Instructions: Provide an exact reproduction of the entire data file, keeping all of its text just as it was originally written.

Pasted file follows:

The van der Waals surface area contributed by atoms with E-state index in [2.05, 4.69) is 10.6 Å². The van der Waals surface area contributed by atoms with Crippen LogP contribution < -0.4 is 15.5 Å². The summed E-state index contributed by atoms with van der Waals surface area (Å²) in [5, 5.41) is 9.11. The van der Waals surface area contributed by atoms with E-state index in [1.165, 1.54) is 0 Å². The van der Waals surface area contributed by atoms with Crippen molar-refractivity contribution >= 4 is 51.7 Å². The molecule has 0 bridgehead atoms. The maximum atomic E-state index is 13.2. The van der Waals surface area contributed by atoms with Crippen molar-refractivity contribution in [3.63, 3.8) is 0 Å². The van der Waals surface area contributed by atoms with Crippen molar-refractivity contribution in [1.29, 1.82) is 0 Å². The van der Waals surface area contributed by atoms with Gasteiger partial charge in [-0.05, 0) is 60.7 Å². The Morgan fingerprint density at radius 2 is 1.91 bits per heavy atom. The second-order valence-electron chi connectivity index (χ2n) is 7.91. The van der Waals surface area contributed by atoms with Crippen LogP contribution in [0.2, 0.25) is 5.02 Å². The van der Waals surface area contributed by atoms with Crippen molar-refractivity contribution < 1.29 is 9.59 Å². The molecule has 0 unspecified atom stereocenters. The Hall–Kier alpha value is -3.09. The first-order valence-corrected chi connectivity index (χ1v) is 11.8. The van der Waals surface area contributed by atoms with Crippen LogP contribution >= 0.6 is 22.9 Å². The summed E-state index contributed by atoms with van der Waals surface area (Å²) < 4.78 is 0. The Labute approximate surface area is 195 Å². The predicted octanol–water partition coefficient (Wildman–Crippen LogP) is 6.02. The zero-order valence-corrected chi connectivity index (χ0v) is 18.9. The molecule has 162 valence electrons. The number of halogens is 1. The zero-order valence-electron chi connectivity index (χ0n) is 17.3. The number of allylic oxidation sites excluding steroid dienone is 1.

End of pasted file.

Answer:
The van der Waals surface area contributed by atoms with E-state index in [2.05, 4.69) is 10.6 Å². The van der Waals surface area contributed by atoms with Crippen LogP contribution < -0.4 is 15.5 Å². The summed E-state index contributed by atoms with van der Waals surface area (Å²) in [5, 5.41) is 9.11. The van der Waals surface area contributed by atoms with E-state index in [1.165, 1.54) is 0 Å². The van der Waals surface area contributed by atoms with Crippen molar-refractivity contribution >= 4 is 51.7 Å². The molecule has 0 bridgehead atoms. The maximum atomic E-state index is 13.2. The van der Waals surface area contributed by atoms with Crippen molar-refractivity contribution in [3.63, 3.8) is 0 Å². The van der Waals surface area contributed by atoms with Crippen molar-refractivity contribution in [1.29, 1.82) is 0 Å². The van der Waals surface area contributed by atoms with Gasteiger partial charge in [-0.05, 0) is 60.7 Å². The Morgan fingerprint density at radius 2 is 1.91 bits per heavy atom. The second-order valence-electron chi connectivity index (χ2n) is 7.91. The van der Waals surface area contributed by atoms with Crippen LogP contribution in [0.2, 0.25) is 5.02 Å². The van der Waals surface area contributed by atoms with Crippen molar-refractivity contribution < 1.29 is 9.59 Å². The molecule has 0 unspecified atom stereocenters. The Hall–Kier alpha value is -3.09. The first-order valence-corrected chi connectivity index (χ1v) is 11.8. The van der Waals surface area contributed by atoms with Crippen LogP contribution >= 0.6 is 22.9 Å². The summed E-state index contributed by atoms with van der Waals surface area (Å²) < 4.78 is 0. The Labute approximate surface area is 195 Å². The predicted octanol–water partition coefficient (Wildman–Crippen LogP) is 6.02. The zero-order valence-corrected chi connectivity index (χ0v) is 18.9. The molecule has 162 valence electrons. The number of halogens is 1. The zero-order valence-electron chi connectivity index (χ0n) is 17.3. The number of allylic oxidation sites excluding steroid dienone is 1.